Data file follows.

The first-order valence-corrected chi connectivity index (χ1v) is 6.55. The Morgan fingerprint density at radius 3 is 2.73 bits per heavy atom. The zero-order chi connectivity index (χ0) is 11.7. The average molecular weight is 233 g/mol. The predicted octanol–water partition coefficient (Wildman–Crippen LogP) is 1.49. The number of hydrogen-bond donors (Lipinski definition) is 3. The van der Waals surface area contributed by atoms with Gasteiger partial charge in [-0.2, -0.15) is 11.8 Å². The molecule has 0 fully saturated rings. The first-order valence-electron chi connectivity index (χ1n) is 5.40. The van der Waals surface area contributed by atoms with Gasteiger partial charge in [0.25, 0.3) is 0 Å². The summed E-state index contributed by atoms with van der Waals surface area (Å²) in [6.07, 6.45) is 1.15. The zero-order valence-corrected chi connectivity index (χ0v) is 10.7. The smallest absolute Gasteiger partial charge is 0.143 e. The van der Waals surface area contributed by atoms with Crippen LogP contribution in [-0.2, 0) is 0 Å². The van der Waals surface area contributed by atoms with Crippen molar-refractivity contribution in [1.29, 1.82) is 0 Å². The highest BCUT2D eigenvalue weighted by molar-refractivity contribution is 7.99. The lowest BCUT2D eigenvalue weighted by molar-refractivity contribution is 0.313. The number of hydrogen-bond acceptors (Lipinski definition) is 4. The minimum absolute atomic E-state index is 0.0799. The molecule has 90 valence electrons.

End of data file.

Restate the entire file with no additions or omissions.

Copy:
The first-order valence-corrected chi connectivity index (χ1v) is 6.55. The Morgan fingerprint density at radius 3 is 2.73 bits per heavy atom. The zero-order chi connectivity index (χ0) is 11.7. The average molecular weight is 233 g/mol. The predicted octanol–water partition coefficient (Wildman–Crippen LogP) is 1.49. The number of hydrogen-bond donors (Lipinski definition) is 3. The van der Waals surface area contributed by atoms with Gasteiger partial charge in [-0.2, -0.15) is 11.8 Å². The molecule has 0 fully saturated rings. The first-order valence-electron chi connectivity index (χ1n) is 5.40. The van der Waals surface area contributed by atoms with Gasteiger partial charge in [0.25, 0.3) is 0 Å². The summed E-state index contributed by atoms with van der Waals surface area (Å²) in [6.07, 6.45) is 1.15. The zero-order valence-corrected chi connectivity index (χ0v) is 10.7. The smallest absolute Gasteiger partial charge is 0.143 e. The van der Waals surface area contributed by atoms with Crippen LogP contribution in [-0.2, 0) is 0 Å². The van der Waals surface area contributed by atoms with Crippen molar-refractivity contribution in [1.29, 1.82) is 0 Å². The highest BCUT2D eigenvalue weighted by molar-refractivity contribution is 7.99. The lowest BCUT2D eigenvalue weighted by molar-refractivity contribution is 0.313. The number of hydrogen-bond acceptors (Lipinski definition) is 4. The minimum absolute atomic E-state index is 0.0799. The molecule has 90 valence electrons.